Franklin Park resident Carla Johns calls herself a “behind-the-scenes person” who “doesn’t like being front and center.” So it was a challenge for her to step up and organize a candlelight vigil for George Floyd – but she did it and it was just what this community (and this attendee) needed.
Carla began posting this notice on local Facebook groups and just that – plus word of mouth – led to an impressive turn-out of an estimated 200 people. So how did she do it?
By phone Carla told me how she organized the vigil, all steps that took out of her comfort zone.
First she mentioned her interest in organizing a vigil to a local Facebook group and that prompted a Greenbelt police officer to contact her. He put her in touch with the police chief, who gave the event his approval.
How did finding the speakers? “I’m not an influential person in Greenbelt, so I didn’t know what to do.” But she’s friends with Greenbelt activist Ric Gordon, who’d been part of a 3-person vigil at Beltway Plaza, and she asked him to lead everyone in prayer. Then it was Rick who reached out to Greenbelt Mayor Colin Byrd, who agreed to participate.
I asked how she connected with the drummers and learned that she’d met Shobha Duncan at a related event and it was Shobha who put her in touch with drumming facilitator extraordinaire Katy Gaughan.
Finally, I asked Carla how she, as a white woman, came to be so passionate about police brutality and learned that she’s the mother of two biracial children, and that at-risk members of her family include a brother-in-law and son-in-law who are black. And her “greatest set of friends are at higher risk, as well.” So George Floyd’s murder hit very close to home for her.
Though her first choice was to have the vigil in Franklin Park, she knew the turn-out would be greater in Roosevelt Center.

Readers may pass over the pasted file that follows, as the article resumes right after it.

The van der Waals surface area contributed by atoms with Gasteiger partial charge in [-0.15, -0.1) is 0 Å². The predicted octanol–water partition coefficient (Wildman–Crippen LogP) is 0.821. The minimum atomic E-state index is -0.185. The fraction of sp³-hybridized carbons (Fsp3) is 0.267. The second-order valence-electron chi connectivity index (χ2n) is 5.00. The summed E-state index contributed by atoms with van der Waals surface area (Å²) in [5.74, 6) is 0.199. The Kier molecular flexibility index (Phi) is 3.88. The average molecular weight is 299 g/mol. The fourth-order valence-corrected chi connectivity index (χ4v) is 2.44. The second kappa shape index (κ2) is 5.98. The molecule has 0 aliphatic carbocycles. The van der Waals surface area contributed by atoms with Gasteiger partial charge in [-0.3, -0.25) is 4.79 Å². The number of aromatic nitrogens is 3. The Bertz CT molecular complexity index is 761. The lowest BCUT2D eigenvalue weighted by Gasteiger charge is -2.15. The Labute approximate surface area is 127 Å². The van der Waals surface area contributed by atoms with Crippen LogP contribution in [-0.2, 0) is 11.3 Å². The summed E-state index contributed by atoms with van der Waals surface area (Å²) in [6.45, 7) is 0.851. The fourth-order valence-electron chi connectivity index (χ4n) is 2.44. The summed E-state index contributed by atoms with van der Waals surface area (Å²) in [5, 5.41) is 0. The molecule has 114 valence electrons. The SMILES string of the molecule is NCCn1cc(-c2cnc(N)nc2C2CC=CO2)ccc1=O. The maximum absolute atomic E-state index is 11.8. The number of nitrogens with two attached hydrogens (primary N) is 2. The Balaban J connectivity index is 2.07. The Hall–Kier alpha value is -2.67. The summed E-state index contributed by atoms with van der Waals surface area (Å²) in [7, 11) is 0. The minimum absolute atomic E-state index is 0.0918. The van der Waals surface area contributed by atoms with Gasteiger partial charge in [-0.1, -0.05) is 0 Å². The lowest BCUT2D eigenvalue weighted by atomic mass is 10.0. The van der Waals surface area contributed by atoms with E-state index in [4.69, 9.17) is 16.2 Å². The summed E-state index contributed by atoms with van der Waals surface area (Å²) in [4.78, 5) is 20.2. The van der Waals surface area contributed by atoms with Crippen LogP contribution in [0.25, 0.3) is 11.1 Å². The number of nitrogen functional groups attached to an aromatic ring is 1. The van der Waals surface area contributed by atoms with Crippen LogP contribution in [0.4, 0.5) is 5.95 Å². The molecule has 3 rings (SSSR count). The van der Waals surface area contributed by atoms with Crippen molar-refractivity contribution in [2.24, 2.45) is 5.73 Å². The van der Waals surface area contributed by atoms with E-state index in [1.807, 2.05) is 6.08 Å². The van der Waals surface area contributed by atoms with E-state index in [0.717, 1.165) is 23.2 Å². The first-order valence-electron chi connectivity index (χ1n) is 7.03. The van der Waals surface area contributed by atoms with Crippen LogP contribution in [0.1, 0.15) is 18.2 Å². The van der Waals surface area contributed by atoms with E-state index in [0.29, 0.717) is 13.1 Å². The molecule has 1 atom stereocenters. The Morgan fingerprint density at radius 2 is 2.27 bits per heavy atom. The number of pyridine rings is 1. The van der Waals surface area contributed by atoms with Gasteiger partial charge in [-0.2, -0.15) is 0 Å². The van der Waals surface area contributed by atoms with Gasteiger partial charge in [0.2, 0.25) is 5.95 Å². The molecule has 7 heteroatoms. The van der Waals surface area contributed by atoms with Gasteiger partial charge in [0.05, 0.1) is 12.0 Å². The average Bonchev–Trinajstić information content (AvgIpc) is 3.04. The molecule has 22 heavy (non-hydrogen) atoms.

Mayor Byrd’s remarks were, to this observer, just right for the solemn occasion. They included the news that he’d signed President Obama’s Mayor’s Pledge, but that some state laws stand in the way of needed change here in Greenbelt. So, action is needed next in Annapolis.
Sounds and Scenes of the Vigil
Drumming leader Katy Gaughan wrote to me that “It was an honor to offer a drum circle to honor the Black and Brown lives of those taken by police and gun violence. Saying their names and drumming the heartbeat together was, as Carla Johns (organizer of the event) said, “sadly beautiful.” I was glad to see the community gather and lift our voices together to say “Black Lives Matter!” I am hopeful that we are at a moment where real change in our culture is possible.”
Kristen Arant and Joe Kennedy, Jr. helped lead participants in drumming and chanting.
Carla told me that LaWann Stribling is organizing a vigil this coming Saturday along Hanover Parkway in East Greenbelt. Sure enough – on Facebook LaWann wrote:
Remember: Reach out to someone when you feel like you’ve had enough. If you’re not comfortable with that, excuse yourself and take a walk. It’s all about communication and compromise. Remember to have patience with the little people and others, be caring, offer help when you can, keep your faith and pray for those suffering right now.
Photos by Katy Gaughan, Shobha Duncan and the author. Video by Shobha Duncan and the author.